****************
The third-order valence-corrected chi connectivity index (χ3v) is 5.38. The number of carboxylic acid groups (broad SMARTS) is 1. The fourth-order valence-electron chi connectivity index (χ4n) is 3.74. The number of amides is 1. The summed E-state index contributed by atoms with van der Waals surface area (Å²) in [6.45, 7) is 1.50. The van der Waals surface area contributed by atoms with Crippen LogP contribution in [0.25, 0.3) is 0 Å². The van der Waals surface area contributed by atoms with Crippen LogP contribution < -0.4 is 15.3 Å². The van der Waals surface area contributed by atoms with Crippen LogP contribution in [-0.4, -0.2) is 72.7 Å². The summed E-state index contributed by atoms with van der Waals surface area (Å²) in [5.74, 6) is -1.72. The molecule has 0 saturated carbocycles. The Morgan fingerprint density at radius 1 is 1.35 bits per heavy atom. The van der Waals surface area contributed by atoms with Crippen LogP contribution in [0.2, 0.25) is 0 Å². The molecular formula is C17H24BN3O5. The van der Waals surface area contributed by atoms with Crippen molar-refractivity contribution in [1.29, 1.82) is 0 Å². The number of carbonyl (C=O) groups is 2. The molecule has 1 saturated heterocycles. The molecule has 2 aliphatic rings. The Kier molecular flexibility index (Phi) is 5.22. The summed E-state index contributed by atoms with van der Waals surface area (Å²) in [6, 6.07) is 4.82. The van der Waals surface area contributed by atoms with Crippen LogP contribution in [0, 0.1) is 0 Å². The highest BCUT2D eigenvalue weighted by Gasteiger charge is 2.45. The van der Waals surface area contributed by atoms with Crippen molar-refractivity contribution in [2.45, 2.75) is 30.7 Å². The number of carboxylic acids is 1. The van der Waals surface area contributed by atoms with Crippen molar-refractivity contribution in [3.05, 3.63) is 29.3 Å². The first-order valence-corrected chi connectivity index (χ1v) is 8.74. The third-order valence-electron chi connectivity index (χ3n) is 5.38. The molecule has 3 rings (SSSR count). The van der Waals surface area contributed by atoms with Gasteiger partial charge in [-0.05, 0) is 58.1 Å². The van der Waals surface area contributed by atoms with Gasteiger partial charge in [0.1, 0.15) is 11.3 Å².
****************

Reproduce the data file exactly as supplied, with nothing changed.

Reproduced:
The third-order valence-corrected chi connectivity index (χ3v) is 5.38. The number of carboxylic acid groups (broad SMARTS) is 1. The fourth-order valence-electron chi connectivity index (χ4n) is 3.74. The number of amides is 1. The summed E-state index contributed by atoms with van der Waals surface area (Å²) in [6.45, 7) is 1.50. The van der Waals surface area contributed by atoms with Crippen LogP contribution in [0.25, 0.3) is 0 Å². The van der Waals surface area contributed by atoms with Crippen LogP contribution < -0.4 is 15.3 Å². The van der Waals surface area contributed by atoms with Crippen LogP contribution in [-0.4, -0.2) is 72.7 Å². The summed E-state index contributed by atoms with van der Waals surface area (Å²) in [5.74, 6) is -1.72. The molecule has 0 saturated carbocycles. The Morgan fingerprint density at radius 1 is 1.35 bits per heavy atom. The van der Waals surface area contributed by atoms with Crippen LogP contribution in [0.2, 0.25) is 0 Å². The molecular formula is C17H24BN3O5. The van der Waals surface area contributed by atoms with Crippen molar-refractivity contribution in [1.29, 1.82) is 0 Å². The number of carbonyl (C=O) groups is 2. The molecule has 1 saturated heterocycles. The molecule has 2 aliphatic rings. The Kier molecular flexibility index (Phi) is 5.22. The summed E-state index contributed by atoms with van der Waals surface area (Å²) in [6, 6.07) is 4.82. The van der Waals surface area contributed by atoms with Crippen LogP contribution in [0, 0.1) is 0 Å². The highest BCUT2D eigenvalue weighted by Gasteiger charge is 2.45. The van der Waals surface area contributed by atoms with Crippen molar-refractivity contribution in [2.45, 2.75) is 30.7 Å². The number of carboxylic acids is 1. The van der Waals surface area contributed by atoms with Crippen molar-refractivity contribution in [3.05, 3.63) is 29.3 Å². The first-order valence-corrected chi connectivity index (χ1v) is 8.74. The third-order valence-electron chi connectivity index (χ3n) is 5.38. The molecule has 3 rings (SSSR count). The van der Waals surface area contributed by atoms with Gasteiger partial charge in [-0.05, 0) is 58.1 Å². The van der Waals surface area contributed by atoms with Gasteiger partial charge in [0.1, 0.15) is 11.3 Å².